Local Businesses React to Raising Federal Tobacco-Buying Age
President Trump recently signed a spending package that, among other things, raises the federal legal age for buying tobacco from 18 to 21
FARGO, N.D. & MOORHEAD, Minn. — Walk into almost any convenience store or gas station, and you’ll see multiple shelves and display cases packed with cigarettes, vaping devices, and other forms of tobacco products.
The National Association of Convenience Stores says 34 percent of all in-store purchases are attributed to tobacco.
But beginning in the summer, these numbers may change.
For the first time since the 1990’s, it will be a violation of federal law to sell tobacco to anyone under the age of 21.
Craig Branby oversees the M&H gas stations in Moorhead and Fergus Falls.
Although he’s not excited to lose customers, he says the higher age restriction isn’t all bad.
“I think it’s going to be a good thing. The main thing is keeping the tobacco out of the schools. If we can do that, then it makes our job easier.”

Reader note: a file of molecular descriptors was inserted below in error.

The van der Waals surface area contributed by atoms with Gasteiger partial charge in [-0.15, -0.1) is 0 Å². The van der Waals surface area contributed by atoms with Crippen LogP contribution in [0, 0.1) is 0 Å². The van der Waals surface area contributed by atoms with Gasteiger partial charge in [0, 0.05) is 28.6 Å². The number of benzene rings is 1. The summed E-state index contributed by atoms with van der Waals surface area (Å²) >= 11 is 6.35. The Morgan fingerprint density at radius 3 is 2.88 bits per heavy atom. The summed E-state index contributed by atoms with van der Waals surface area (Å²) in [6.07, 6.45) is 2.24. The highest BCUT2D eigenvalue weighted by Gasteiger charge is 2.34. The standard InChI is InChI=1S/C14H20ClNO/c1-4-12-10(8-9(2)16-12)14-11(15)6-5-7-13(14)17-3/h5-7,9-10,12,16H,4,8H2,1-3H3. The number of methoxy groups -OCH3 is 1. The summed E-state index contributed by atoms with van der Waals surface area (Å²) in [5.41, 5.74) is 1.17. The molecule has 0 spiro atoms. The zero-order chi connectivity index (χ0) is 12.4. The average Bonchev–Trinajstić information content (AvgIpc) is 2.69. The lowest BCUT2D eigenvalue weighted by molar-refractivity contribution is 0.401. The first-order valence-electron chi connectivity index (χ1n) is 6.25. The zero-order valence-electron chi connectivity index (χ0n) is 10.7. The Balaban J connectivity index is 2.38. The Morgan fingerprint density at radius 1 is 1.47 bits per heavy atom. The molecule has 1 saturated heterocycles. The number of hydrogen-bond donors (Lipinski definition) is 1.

His Fergus Falls store has already seen this change implemented by the Otter Tail County earlier this year, and he says it’s been going well.
“Customers don’t seem to mind.”
But Branby is no stranger to losing customers due to state or federal regulations.
“We’ve already lost a lot, just because of the taxes on it.”
According to the Federation of Tax Administrators, Minnesota imposes a little over 3 dollars in tax on one pack of cigarettes, while North Dakota’s tax rate is a mere 44 cents.
Smokers can save on every cigarette purchase by simply detouring a few minutes to a North Dakota shop.
“Over here, it is a lot cheaper,” says Ayman Ali of Smokes 4 Less in Fargo.
Ali doesn’t see the new age regulation having much of an impact on customers.
“18 plus or 21 plus, they’re both still young. I can’t see them completely stopping that for the younger generation because, you know, they’re still going to get it, you know, however they can.”
He says he doesn’t anticipate much of a change in business either, seeing that the majority of his tobacco clientele is well over the age of 21.
Nineteen states have already raised the age restriction to 21.